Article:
“How do I edit my novel?”

I see this question popping up a lot on writer forums. It especially comes up with winners of NaNoWriMo (National Novel Writing Month) and people who have completed their first rough draft. I think there are tons of resources out there about how to write a novel, but there’s less advice about editing.

This is the first in a 7-part series about how to rewrite, revise, and edit step by step. There are probably hundreds of valid ways to do this, and what’s right for one author or one book won’t be right for another. I’ll just share what works for me.

One thing that most writers agree on is that one should start with the big issues in the book and save the fine tuning for last. There’s no point to rewriting every sentence to be perfect in your first round of edits, because you might cut some of those sentences entirely. Besides, it’s too difficult to address everything at once. My main strategy is to focus on one issue at a time.

You might be wondering whether you get feedback from beta readers before or after you edit your novel. I usually try to take care of all of the problems with the story that I can, and then I give it to my beta readers, who point out more issues. Once I’ve taken care of those, I fix the prose.

A good place to start with editing is defining your character arcs.

 

How to Edit a Novel, Part One: Clarify Your Character Arcs! The first in a 7 part series to help you rewrite, revise, and edit your novel step by step. #NaNoWriMo #revising #editing #how to write a novel

 

“Character arc” refers to the way a character grows and changes throughout the story. It may include lessons that they learn. One of the big pleasures of fiction reading is seeing how the characters develop. A shy person might become a boss, a cantankerous person might become an affectionate mentor, or a bright, ambitious young person may become a villain.

Your main characters should have arcs. Your secondary characters might, or they might not. By the time you finish a draft, you might already know what the character arcs are, or you may have buried them in your manuscript without being completely conscious of them.

I recommend writing out a few sentences for each character’s arc. (This is a good exercise for the middle of the draft, too.) Here are a few examples of what that might look like:

 

Aisha is new at the moon colony, and at first she feels out of place and scornful of the colonists’ ways. Gradually, she becomes more comfortable with their culture and makes close friends. By the end of the story, she’s willing to sacrifice everything to save her fellow colonists.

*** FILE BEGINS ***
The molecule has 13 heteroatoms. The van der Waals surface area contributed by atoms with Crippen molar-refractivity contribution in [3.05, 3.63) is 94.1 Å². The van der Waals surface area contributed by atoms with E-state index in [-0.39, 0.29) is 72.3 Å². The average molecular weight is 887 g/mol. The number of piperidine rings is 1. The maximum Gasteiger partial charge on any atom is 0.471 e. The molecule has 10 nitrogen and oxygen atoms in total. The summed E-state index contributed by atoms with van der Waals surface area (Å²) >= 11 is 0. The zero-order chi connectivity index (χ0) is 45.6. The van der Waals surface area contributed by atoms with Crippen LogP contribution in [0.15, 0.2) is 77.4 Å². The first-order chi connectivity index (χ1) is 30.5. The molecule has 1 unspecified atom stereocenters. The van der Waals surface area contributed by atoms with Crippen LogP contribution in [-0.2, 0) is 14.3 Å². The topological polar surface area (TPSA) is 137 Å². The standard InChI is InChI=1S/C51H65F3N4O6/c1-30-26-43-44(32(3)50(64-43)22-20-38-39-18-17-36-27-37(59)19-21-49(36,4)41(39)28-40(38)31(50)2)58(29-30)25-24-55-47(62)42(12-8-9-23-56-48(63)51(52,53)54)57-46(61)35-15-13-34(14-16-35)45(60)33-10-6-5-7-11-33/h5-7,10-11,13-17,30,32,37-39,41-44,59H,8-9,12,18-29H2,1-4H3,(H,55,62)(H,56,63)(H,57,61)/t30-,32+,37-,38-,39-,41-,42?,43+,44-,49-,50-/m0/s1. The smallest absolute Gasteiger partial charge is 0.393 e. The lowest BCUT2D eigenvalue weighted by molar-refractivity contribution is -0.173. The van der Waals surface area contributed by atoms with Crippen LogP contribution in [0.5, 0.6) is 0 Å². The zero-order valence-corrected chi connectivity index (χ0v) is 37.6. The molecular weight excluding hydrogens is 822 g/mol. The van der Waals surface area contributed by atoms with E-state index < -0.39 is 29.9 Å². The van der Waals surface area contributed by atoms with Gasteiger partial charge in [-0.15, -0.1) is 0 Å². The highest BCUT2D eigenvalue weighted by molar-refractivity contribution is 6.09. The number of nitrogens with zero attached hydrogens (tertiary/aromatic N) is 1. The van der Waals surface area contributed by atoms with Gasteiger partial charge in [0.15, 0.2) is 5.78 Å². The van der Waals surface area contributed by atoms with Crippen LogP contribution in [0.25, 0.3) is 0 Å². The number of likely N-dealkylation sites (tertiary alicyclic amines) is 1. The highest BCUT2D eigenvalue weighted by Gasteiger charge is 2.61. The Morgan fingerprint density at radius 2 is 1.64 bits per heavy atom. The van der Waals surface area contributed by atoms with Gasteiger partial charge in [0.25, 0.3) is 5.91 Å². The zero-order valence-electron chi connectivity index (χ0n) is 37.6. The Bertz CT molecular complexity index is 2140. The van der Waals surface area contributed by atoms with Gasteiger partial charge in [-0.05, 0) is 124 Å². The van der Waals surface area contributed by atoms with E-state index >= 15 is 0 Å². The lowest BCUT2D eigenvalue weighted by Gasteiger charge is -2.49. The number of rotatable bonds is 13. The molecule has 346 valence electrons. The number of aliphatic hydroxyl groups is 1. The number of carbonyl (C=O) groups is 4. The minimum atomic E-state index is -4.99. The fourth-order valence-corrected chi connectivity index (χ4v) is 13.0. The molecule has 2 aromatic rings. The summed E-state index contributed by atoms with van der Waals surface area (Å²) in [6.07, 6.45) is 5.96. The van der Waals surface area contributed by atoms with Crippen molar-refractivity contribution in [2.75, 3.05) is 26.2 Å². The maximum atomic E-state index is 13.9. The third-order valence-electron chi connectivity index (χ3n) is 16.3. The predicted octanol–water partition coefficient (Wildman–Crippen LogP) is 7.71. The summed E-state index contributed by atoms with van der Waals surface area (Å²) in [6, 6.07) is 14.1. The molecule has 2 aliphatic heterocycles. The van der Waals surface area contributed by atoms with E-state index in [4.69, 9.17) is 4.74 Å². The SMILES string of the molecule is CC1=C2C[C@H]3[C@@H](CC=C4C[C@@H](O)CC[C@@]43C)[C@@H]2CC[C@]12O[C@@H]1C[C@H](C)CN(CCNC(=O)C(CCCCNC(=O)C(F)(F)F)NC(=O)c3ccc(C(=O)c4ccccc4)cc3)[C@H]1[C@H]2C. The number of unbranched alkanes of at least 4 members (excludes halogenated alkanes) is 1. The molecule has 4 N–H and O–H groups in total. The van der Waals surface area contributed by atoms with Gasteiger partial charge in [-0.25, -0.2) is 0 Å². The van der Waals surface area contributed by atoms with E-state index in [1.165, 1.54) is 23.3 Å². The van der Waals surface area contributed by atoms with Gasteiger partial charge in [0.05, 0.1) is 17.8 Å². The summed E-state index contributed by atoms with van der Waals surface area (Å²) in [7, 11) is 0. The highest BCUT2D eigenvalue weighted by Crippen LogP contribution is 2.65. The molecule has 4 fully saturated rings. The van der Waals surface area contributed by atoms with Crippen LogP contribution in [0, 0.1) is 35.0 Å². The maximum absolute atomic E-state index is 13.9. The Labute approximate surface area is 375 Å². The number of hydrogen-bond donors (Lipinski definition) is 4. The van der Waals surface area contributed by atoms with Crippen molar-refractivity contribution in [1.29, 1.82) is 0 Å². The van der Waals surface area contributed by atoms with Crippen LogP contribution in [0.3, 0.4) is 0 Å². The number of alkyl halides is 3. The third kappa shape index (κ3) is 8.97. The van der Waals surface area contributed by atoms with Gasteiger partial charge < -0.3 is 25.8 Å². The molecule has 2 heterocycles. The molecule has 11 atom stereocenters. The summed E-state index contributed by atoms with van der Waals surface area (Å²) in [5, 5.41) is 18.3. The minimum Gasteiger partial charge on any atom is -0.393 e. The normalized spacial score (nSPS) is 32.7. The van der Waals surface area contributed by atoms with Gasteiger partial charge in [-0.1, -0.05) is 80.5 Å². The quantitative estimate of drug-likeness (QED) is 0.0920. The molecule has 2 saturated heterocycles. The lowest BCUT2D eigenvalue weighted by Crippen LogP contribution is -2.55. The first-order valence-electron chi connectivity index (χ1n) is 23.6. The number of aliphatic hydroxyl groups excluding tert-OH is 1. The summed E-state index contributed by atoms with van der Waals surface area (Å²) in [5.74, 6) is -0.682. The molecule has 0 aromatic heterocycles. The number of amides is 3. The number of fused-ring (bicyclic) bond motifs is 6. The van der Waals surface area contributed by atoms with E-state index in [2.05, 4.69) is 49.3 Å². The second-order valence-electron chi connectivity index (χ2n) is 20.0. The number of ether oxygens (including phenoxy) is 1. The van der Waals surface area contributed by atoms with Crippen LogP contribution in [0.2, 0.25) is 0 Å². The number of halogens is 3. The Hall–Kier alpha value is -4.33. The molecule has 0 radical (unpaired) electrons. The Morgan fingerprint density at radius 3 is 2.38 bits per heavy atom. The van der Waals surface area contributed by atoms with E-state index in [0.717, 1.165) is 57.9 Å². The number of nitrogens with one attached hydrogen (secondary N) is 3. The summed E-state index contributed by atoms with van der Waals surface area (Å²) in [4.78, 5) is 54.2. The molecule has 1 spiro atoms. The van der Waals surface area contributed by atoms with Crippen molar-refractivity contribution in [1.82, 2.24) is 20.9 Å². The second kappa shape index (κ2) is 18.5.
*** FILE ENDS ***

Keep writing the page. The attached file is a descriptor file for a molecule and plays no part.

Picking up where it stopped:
Matthew’s partner dumped him after ten years, leaving him feeling defeated and unsure of himself. Through his volunteer work at the animal shelter and the eccentric new friends he makes there, he finds his confidence again and gains the courage to pursue a new relationship.

 

 

Once you have your character arcs written out, you want to read through your whole draft and highlight places where the character arc is coming through. You can use a different color highlighter pen for each character arc.

Now, ask yourself some questions:

Are there ways to better establish your characters at the beginning?

Should you put more emphasis on how much they have changed by the end?

Are there a few turning points along the way where you can focus a little more how they are growing and changing? Is there anything you need to cut or explain further, because it contradicts the overall progress of the character?

Depending on where your draft is at, this may take a small amount of rewriting, or it may involve adding paragraphs or even an extra scene or two. If it’s the latter, don’t be intimidated. I find that a lot of rework goes faster than I think it will once I dive into it.

Do you usually know your character arc when you begin writing, or do you figure it out over the course of writing the first draft? Do you have some advice on writing character arcs? Let us know in the comments!

And if you don’t want to miss the rest of the series, make sure you’re following the blog, if you aren’t already — there’s a place to sign up on the lefthand side of the page. Thanks for reading, and have a great week!

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